We arrived early this morning in Port-au-Prince, and first visited the Food for the Poor center where mounds of rice and beans were being prepared to feed thousands of Haitians.  Six days a week, FTP prepares meals for 15,000 people twice a day.  Although we did not participate in serving them today, we have in the past and were able to see again today the gracious thanks that the many give.

After leaving the center, we traveled to the Bernard Mevs Hospital that was started by two Lebanese twin doctors.  Although medical volunteers from the U.S. still fly in weekly, Haiti’s only trauma, critical care and rehabilitation hospital is staffed by Haitian doctors and nurses.  The group of medical professionals see 150 patients a day, and the EMT are being trained now to fly helicopters to trauma scenes.  Bernard Mevs and its unprecedented medical emergency response, is inching toward its long-held vision of creating a self-sufficient critical care and trauma network in the impoverished nation that didn’t even have an ambulance service before the earthquake four years ago.  The hospital opened under four large tents just nine days after the earthquake. The tent hospital was dismantled and moved to Bernard Mevs six months after the quake, laying the foundation for the unique programs at the tiny hospital that, slowly but surely, are empowering Haitian doctors, nurses and other allied health care professionals to take care of their own.  Bernard Mevs recently graduated Haiti’s first class of professionally trained EMTs who are operating Haiti’s only coordinated rescue service from the hospital – in ambulances donated by the city of Miami Beach. The graduates literally trained on the street, responding to simulated emergencies staged by Haitian citizens who portrayed mothers whose babies suffered gashed heads, teens with gunshot wounds, and the like.  While there, we were able to see the Food for the Poor water project that created the clean running water for the hospital, allowing for the care from the youngest of the patients to the oldest.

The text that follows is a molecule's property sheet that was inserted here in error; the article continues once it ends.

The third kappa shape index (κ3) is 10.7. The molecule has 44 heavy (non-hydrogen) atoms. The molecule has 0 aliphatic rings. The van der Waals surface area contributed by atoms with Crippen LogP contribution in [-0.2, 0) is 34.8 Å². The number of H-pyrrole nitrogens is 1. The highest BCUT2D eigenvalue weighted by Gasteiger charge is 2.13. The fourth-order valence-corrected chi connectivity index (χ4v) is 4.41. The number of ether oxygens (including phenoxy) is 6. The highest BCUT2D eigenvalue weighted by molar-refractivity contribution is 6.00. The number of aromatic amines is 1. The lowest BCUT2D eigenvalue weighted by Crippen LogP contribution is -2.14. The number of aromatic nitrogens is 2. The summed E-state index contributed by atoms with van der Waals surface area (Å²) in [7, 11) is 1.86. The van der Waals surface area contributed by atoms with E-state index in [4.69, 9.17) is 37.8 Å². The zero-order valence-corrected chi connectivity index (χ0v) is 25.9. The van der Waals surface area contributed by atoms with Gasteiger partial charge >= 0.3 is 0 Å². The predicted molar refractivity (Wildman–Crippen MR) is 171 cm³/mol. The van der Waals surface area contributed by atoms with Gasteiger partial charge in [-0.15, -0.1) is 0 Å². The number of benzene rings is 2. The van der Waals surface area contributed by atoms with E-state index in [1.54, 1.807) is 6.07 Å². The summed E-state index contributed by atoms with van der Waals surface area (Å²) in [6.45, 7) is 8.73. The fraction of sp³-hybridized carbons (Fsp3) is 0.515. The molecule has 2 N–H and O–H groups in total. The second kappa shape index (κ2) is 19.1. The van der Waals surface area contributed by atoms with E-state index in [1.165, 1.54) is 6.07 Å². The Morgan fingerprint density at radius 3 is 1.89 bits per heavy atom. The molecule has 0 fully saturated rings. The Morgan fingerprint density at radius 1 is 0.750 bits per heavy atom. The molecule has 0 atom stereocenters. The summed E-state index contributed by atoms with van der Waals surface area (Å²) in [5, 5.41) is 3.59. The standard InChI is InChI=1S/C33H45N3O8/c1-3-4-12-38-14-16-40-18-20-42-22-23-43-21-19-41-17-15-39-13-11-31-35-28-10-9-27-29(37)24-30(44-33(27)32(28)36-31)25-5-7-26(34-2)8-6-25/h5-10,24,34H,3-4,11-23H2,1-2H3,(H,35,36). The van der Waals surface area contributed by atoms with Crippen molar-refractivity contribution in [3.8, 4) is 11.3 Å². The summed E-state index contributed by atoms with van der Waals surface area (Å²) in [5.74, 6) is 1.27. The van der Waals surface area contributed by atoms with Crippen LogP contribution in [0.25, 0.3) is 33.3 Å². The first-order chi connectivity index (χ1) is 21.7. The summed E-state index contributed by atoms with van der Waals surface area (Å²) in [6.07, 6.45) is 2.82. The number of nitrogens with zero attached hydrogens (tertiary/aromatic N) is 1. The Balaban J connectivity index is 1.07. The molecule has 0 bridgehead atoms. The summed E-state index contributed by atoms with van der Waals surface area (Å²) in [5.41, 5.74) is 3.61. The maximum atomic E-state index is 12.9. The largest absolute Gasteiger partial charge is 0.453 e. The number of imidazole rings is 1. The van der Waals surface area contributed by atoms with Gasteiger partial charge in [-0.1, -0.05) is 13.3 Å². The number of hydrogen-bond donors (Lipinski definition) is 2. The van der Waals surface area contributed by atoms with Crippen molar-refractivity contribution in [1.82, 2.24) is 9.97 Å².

After leaving the hospital, we flew to Cap Haitien.  I had not been here since before the earthquake, and the progress to the area is simply amazing.  Although still a frighteningly impoverished nation, the amount of progress in the last four years has taken this country from a place I thought was beyond hope to a country with roads, an infrastructure and an economy.  Despite this, the prison and penal system still devastates me.  Those accused of petty crimes are arrested and jailed, many of them for years at a time, with no access to lawyers or the judicial system.  Haiti is a democracy, with a criminal system based on the French constitution.  Although the Haitian constitution guarantees similar rights as the US system, individuals are rounded up, imprisoned and left there.  The conditions are horrendous and the smell atrocious, with dozens of people forced into one jail cell, literally rotting away.  

We visited the prison with the hopes of being able to release some of those that have been kept without bond or who had been there well past their release dates.  Working with the local authorities, we were able to have nine men released who had been there between two months to a year for being accused of petty crimes like stealing a chicken or an iPod.  We tried to have some of the women released, but the prison would not allow it as there were ‘only’ 32 women and 710 men.  Instead, we are now working with a local lawyer to get the names, crimes accused of and amount of time these women have been sitting in jail.  We hope to be able to work with local lawyers to get representation for these women, so that they can have work through the judicial process, rather than continue to have justice delayed.